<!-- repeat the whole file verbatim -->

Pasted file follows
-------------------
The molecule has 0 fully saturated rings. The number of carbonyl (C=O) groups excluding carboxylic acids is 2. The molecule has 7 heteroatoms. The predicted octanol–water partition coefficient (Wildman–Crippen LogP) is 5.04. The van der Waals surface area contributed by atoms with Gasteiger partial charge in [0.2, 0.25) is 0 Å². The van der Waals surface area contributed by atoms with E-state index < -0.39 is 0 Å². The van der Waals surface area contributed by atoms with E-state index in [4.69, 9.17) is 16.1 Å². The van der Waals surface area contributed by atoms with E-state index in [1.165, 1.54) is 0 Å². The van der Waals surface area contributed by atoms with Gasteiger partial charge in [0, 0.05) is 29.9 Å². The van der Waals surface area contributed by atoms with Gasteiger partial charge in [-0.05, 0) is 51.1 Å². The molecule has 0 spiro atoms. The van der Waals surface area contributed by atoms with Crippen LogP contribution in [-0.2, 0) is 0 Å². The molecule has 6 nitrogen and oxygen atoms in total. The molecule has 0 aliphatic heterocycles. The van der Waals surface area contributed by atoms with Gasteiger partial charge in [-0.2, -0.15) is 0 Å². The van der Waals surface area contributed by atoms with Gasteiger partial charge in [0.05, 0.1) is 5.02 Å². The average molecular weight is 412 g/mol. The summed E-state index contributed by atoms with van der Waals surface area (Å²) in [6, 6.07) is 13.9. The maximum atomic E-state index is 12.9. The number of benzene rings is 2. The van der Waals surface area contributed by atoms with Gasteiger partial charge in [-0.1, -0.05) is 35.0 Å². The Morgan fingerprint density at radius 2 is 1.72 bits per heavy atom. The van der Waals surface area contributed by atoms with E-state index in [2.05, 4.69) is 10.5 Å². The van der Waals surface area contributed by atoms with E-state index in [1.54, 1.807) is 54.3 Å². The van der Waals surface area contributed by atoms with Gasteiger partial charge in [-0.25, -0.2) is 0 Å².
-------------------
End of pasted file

The molecule has 0 fully saturated rings. The number of carbonyl (C=O) groups excluding carboxylic acids is 2. The molecule has 7 heteroatoms. The predicted octanol–water partition coefficient (Wildman–Crippen LogP) is 5.04. The van der Waals surface area contributed by atoms with Gasteiger partial charge in [0.2, 0.25) is 0 Å². The van der Waals surface area contributed by atoms with E-state index < -0.39 is 0 Å². The van der Waals surface area contributed by atoms with E-state index in [4.69, 9.17) is 16.1 Å². The van der Waals surface area contributed by atoms with E-state index in [1.165, 1.54) is 0 Å². The van der Waals surface area contributed by atoms with Gasteiger partial charge in [0, 0.05) is 29.9 Å². The van der Waals surface area contributed by atoms with Gasteiger partial charge in [-0.05, 0) is 51.1 Å². The molecule has 0 spiro atoms. The van der Waals surface area contributed by atoms with Crippen LogP contribution in [-0.2, 0) is 0 Å². The molecule has 6 nitrogen and oxygen atoms in total. The molecule has 0 aliphatic heterocycles. The van der Waals surface area contributed by atoms with Gasteiger partial charge in [-0.2, -0.15) is 0 Å². The van der Waals surface area contributed by atoms with Gasteiger partial charge in [0.05, 0.1) is 5.02 Å². The average molecular weight is 412 g/mol. The summed E-state index contributed by atoms with van der Waals surface area (Å²) in [6, 6.07) is 13.9. The maximum atomic E-state index is 12.9. The number of benzene rings is 2. The van der Waals surface area contributed by atoms with Gasteiger partial charge in [-0.1, -0.05) is 35.0 Å². The Morgan fingerprint density at radius 2 is 1.72 bits per heavy atom. The van der Waals surface area contributed by atoms with E-state index in [2.05, 4.69) is 10.5 Å². The van der Waals surface area contributed by atoms with E-state index in [1.54, 1.807) is 54.3 Å². The van der Waals surface area contributed by atoms with Gasteiger partial charge in [-0.25, -0.2) is 0 Å².